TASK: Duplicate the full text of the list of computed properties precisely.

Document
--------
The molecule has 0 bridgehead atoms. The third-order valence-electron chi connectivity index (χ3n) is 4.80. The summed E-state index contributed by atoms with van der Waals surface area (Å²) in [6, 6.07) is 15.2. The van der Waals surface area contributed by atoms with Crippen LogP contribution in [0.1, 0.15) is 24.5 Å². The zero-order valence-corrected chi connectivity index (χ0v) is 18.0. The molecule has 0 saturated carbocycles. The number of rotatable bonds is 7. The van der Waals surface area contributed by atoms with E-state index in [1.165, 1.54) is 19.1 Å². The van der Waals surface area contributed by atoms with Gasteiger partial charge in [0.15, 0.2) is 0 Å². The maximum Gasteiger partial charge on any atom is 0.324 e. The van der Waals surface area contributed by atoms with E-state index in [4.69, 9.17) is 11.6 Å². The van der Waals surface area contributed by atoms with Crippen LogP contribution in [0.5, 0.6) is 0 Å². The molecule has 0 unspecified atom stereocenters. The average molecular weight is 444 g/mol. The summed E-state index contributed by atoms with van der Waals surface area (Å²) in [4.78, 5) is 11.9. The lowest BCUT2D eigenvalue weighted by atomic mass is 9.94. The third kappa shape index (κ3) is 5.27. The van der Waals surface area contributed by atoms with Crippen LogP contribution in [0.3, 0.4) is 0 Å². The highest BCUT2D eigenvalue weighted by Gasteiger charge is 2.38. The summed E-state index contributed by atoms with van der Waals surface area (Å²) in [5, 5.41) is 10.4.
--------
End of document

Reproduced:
The molecule has 0 bridgehead atoms. The third-order valence-electron chi connectivity index (χ3n) is 4.80. The summed E-state index contributed by atoms with van der Waals surface area (Å²) in [6, 6.07) is 15.2. The van der Waals surface area contributed by atoms with Crippen LogP contribution in [0.1, 0.15) is 24.5 Å². The zero-order valence-corrected chi connectivity index (χ0v) is 18.0. The molecule has 0 saturated carbocycles. The number of rotatable bonds is 7. The van der Waals surface area contributed by atoms with E-state index in [1.165, 1.54) is 19.1 Å². The van der Waals surface area contributed by atoms with Gasteiger partial charge in [0.15, 0.2) is 0 Å². The maximum Gasteiger partial charge on any atom is 0.324 e. The van der Waals surface area contributed by atoms with E-state index in [4.69, 9.17) is 11.6 Å². The van der Waals surface area contributed by atoms with Crippen LogP contribution in [0.5, 0.6) is 0 Å². The molecule has 0 unspecified atom stereocenters. The average molecular weight is 444 g/mol. The summed E-state index contributed by atoms with van der Waals surface area (Å²) in [4.78, 5) is 11.9. The lowest BCUT2D eigenvalue weighted by atomic mass is 9.94. The third kappa shape index (κ3) is 5.27. The van der Waals surface area contributed by atoms with Crippen LogP contribution in [0.3, 0.4) is 0 Å². The highest BCUT2D eigenvalue weighted by Gasteiger charge is 2.38. The summed E-state index contributed by atoms with van der Waals surface area (Å²) in [5, 5.41) is 10.4.